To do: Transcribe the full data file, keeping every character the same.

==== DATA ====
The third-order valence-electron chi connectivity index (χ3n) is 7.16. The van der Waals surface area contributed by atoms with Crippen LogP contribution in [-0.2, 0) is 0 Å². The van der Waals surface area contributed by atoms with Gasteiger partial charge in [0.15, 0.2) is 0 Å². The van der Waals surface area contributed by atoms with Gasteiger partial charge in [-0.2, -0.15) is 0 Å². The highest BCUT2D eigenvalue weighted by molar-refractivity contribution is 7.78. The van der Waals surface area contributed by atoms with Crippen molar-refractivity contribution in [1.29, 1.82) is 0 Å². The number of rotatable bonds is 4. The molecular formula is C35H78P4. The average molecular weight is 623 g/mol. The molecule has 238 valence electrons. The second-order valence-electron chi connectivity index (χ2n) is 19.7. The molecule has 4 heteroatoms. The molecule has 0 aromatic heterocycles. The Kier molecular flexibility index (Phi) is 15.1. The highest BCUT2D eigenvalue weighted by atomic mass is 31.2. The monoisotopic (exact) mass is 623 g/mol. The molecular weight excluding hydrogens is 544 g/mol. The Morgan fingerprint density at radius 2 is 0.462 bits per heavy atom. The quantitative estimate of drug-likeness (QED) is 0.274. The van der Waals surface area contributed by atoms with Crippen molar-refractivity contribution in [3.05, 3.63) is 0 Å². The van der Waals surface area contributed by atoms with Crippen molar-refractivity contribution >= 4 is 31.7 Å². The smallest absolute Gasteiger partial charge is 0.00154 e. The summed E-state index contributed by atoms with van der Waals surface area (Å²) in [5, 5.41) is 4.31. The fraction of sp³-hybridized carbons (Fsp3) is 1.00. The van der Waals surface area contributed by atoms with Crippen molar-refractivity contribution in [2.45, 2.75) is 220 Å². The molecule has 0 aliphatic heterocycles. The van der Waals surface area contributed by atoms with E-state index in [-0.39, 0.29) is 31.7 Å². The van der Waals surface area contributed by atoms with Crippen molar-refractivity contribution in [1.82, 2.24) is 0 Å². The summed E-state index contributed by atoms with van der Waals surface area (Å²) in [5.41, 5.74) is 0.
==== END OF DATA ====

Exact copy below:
The third-order valence-electron chi connectivity index (χ3n) is 7.16. The van der Waals surface area contributed by atoms with Crippen LogP contribution in [-0.2, 0) is 0 Å². The van der Waals surface area contributed by atoms with Gasteiger partial charge in [0.15, 0.2) is 0 Å². The van der Waals surface area contributed by atoms with Gasteiger partial charge in [-0.2, -0.15) is 0 Å². The highest BCUT2D eigenvalue weighted by molar-refractivity contribution is 7.78. The van der Waals surface area contributed by atoms with Crippen molar-refractivity contribution in [1.29, 1.82) is 0 Å². The number of rotatable bonds is 4. The molecular formula is C35H78P4. The average molecular weight is 623 g/mol. The molecule has 238 valence electrons. The second-order valence-electron chi connectivity index (χ2n) is 19.7. The molecule has 4 heteroatoms. The molecule has 0 aromatic heterocycles. The Kier molecular flexibility index (Phi) is 15.1. The highest BCUT2D eigenvalue weighted by atomic mass is 31.2. The monoisotopic (exact) mass is 623 g/mol. The molecular weight excluding hydrogens is 544 g/mol. The Morgan fingerprint density at radius 2 is 0.462 bits per heavy atom. The quantitative estimate of drug-likeness (QED) is 0.274. The van der Waals surface area contributed by atoms with Crippen molar-refractivity contribution in [3.05, 3.63) is 0 Å². The van der Waals surface area contributed by atoms with Crippen molar-refractivity contribution >= 4 is 31.7 Å². The smallest absolute Gasteiger partial charge is 0.00154 e. The summed E-state index contributed by atoms with van der Waals surface area (Å²) in [5, 5.41) is 4.31. The fraction of sp³-hybridized carbons (Fsp3) is 1.00. The van der Waals surface area contributed by atoms with Crippen molar-refractivity contribution in [2.45, 2.75) is 220 Å². The molecule has 0 aliphatic heterocycles. The van der Waals surface area contributed by atoms with E-state index in [-0.39, 0.29) is 31.7 Å². The van der Waals surface area contributed by atoms with Crippen molar-refractivity contribution in [1.82, 2.24) is 0 Å². The summed E-state index contributed by atoms with van der Waals surface area (Å²) in [5.41, 5.74) is 0.